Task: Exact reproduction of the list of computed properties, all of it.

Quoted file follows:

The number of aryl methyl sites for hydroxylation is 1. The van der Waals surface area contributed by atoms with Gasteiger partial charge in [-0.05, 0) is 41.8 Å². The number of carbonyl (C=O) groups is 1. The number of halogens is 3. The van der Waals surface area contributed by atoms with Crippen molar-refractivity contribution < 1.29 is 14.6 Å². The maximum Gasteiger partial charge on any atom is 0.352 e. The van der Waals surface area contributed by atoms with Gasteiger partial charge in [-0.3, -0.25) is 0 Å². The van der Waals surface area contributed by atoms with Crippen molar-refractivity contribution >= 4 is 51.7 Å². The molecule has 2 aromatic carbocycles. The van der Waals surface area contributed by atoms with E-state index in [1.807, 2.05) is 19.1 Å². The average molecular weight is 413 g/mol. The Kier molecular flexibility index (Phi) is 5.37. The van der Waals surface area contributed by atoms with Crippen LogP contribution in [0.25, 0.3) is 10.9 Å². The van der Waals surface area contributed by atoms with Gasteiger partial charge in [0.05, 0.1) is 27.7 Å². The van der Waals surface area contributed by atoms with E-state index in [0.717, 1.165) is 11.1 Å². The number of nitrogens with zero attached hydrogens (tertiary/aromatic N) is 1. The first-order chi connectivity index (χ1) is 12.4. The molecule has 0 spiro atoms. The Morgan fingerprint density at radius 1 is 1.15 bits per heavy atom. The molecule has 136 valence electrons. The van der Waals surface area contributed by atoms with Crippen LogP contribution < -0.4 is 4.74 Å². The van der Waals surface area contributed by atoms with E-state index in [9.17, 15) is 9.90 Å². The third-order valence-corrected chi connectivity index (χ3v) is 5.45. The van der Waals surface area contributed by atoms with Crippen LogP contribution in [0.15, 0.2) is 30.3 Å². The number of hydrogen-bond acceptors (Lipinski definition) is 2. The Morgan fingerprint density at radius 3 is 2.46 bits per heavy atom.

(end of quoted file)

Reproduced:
The number of aryl methyl sites for hydroxylation is 1. The van der Waals surface area contributed by atoms with Gasteiger partial charge in [-0.05, 0) is 41.8 Å². The number of carbonyl (C=O) groups is 1. The number of halogens is 3. The van der Waals surface area contributed by atoms with Crippen molar-refractivity contribution < 1.29 is 14.6 Å². The maximum Gasteiger partial charge on any atom is 0.352 e. The van der Waals surface area contributed by atoms with Gasteiger partial charge in [-0.3, -0.25) is 0 Å². The van der Waals surface area contributed by atoms with Crippen molar-refractivity contribution >= 4 is 51.7 Å². The molecule has 2 aromatic carbocycles. The van der Waals surface area contributed by atoms with E-state index in [1.807, 2.05) is 19.1 Å². The average molecular weight is 413 g/mol. The Kier molecular flexibility index (Phi) is 5.37. The van der Waals surface area contributed by atoms with Crippen LogP contribution in [0.25, 0.3) is 10.9 Å². The van der Waals surface area contributed by atoms with Gasteiger partial charge in [0.05, 0.1) is 27.7 Å². The van der Waals surface area contributed by atoms with E-state index in [0.717, 1.165) is 11.1 Å². The number of nitrogens with zero attached hydrogens (tertiary/aromatic N) is 1. The first-order chi connectivity index (χ1) is 12.4. The molecule has 0 spiro atoms. The Morgan fingerprint density at radius 1 is 1.15 bits per heavy atom. The molecule has 136 valence electrons. The van der Waals surface area contributed by atoms with Crippen LogP contribution < -0.4 is 4.74 Å². The van der Waals surface area contributed by atoms with E-state index in [9.17, 15) is 9.90 Å². The third-order valence-corrected chi connectivity index (χ3v) is 5.45. The van der Waals surface area contributed by atoms with Crippen LogP contribution in [0.15, 0.2) is 30.3 Å². The number of hydrogen-bond acceptors (Lipinski definition) is 2. The Morgan fingerprint density at radius 3 is 2.46 bits per heavy atom.